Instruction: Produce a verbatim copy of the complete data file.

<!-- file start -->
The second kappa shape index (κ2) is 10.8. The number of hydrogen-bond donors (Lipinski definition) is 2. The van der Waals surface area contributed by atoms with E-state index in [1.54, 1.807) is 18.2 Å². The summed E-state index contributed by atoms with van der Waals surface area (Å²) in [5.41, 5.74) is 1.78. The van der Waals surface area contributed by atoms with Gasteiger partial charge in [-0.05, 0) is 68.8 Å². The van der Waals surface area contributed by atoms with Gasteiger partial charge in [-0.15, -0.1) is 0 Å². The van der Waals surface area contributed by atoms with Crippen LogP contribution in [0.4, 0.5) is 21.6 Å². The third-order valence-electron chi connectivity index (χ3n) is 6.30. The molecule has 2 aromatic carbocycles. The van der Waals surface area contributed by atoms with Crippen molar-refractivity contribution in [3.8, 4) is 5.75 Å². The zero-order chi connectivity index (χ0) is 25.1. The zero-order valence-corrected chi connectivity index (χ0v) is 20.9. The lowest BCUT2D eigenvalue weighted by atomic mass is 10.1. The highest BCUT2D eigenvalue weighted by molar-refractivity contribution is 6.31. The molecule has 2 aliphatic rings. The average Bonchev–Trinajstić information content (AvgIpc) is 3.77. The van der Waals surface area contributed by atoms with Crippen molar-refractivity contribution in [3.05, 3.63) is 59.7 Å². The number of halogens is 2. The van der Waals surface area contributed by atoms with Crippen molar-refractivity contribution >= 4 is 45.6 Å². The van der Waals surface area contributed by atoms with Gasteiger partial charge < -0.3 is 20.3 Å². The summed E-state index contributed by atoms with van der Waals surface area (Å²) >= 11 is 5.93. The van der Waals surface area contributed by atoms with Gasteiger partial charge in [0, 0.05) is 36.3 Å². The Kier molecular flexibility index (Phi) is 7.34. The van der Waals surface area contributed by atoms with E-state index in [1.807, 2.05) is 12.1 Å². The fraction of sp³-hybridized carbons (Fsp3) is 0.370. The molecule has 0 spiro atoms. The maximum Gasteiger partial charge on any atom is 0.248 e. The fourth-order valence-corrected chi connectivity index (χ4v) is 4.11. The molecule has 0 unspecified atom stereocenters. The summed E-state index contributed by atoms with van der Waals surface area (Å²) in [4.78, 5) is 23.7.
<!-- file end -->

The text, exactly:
The second kappa shape index (κ2) is 10.8. The number of hydrogen-bond donors (Lipinski definition) is 2. The van der Waals surface area contributed by atoms with E-state index in [1.54, 1.807) is 18.2 Å². The summed E-state index contributed by atoms with van der Waals surface area (Å²) in [5.41, 5.74) is 1.78. The van der Waals surface area contributed by atoms with Gasteiger partial charge in [-0.05, 0) is 68.8 Å². The van der Waals surface area contributed by atoms with Gasteiger partial charge in [-0.15, -0.1) is 0 Å². The van der Waals surface area contributed by atoms with Crippen LogP contribution in [0.4, 0.5) is 21.6 Å². The third-order valence-electron chi connectivity index (χ3n) is 6.30. The molecule has 2 aromatic carbocycles. The van der Waals surface area contributed by atoms with Crippen molar-refractivity contribution in [3.8, 4) is 5.75 Å². The zero-order chi connectivity index (χ0) is 25.1. The zero-order valence-corrected chi connectivity index (χ0v) is 20.9. The lowest BCUT2D eigenvalue weighted by atomic mass is 10.1. The highest BCUT2D eigenvalue weighted by molar-refractivity contribution is 6.31. The molecule has 2 aliphatic rings. The average Bonchev–Trinajstić information content (AvgIpc) is 3.77. The van der Waals surface area contributed by atoms with Crippen molar-refractivity contribution in [3.05, 3.63) is 59.7 Å². The number of halogens is 2. The van der Waals surface area contributed by atoms with Crippen molar-refractivity contribution >= 4 is 45.6 Å². The van der Waals surface area contributed by atoms with Gasteiger partial charge < -0.3 is 20.3 Å². The summed E-state index contributed by atoms with van der Waals surface area (Å²) >= 11 is 5.93. The van der Waals surface area contributed by atoms with Gasteiger partial charge in [0, 0.05) is 36.3 Å². The Kier molecular flexibility index (Phi) is 7.34. The van der Waals surface area contributed by atoms with E-state index in [1.807, 2.05) is 12.1 Å². The fraction of sp³-hybridized carbons (Fsp3) is 0.370. The molecule has 0 spiro atoms. The maximum Gasteiger partial charge on any atom is 0.248 e. The fourth-order valence-corrected chi connectivity index (χ4v) is 4.11. The molecule has 0 unspecified atom stereocenters. The summed E-state index contributed by atoms with van der Waals surface area (Å²) in [4.78, 5) is 23.7.